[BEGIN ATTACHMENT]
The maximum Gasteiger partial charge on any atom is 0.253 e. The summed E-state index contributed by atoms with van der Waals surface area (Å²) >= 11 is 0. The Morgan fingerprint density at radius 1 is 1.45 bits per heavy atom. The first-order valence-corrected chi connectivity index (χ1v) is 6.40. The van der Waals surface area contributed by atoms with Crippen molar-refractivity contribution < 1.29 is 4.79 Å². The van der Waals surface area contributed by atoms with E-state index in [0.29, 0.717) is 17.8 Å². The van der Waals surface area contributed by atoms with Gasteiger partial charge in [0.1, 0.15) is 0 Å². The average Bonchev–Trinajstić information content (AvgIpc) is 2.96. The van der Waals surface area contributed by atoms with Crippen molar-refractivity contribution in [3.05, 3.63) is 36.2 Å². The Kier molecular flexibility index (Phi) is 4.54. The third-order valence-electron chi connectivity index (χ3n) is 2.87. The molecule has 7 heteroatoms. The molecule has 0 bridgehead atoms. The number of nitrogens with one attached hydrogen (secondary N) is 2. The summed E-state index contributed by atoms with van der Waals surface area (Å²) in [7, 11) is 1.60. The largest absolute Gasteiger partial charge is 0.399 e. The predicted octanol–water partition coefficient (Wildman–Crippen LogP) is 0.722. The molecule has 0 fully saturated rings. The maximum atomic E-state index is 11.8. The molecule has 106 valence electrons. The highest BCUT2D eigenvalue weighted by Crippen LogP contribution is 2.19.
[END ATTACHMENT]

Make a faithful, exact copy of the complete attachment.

The maximum Gasteiger partial charge on any atom is 0.253 e. The summed E-state index contributed by atoms with van der Waals surface area (Å²) >= 11 is 0. The Morgan fingerprint density at radius 1 is 1.45 bits per heavy atom. The first-order valence-corrected chi connectivity index (χ1v) is 6.40. The van der Waals surface area contributed by atoms with Crippen molar-refractivity contribution < 1.29 is 4.79 Å². The van der Waals surface area contributed by atoms with E-state index in [0.29, 0.717) is 17.8 Å². The van der Waals surface area contributed by atoms with Gasteiger partial charge in [0.1, 0.15) is 0 Å². The average Bonchev–Trinajstić information content (AvgIpc) is 2.96. The van der Waals surface area contributed by atoms with Crippen molar-refractivity contribution in [3.05, 3.63) is 36.2 Å². The Kier molecular flexibility index (Phi) is 4.54. The third-order valence-electron chi connectivity index (χ3n) is 2.87. The molecule has 7 heteroatoms. The molecule has 0 bridgehead atoms. The number of nitrogens with one attached hydrogen (secondary N) is 2. The summed E-state index contributed by atoms with van der Waals surface area (Å²) in [7, 11) is 1.60. The largest absolute Gasteiger partial charge is 0.399 e. The predicted octanol–water partition coefficient (Wildman–Crippen LogP) is 0.722. The molecule has 0 fully saturated rings. The maximum atomic E-state index is 11.8. The molecule has 106 valence electrons. The highest BCUT2D eigenvalue weighted by Crippen LogP contribution is 2.19.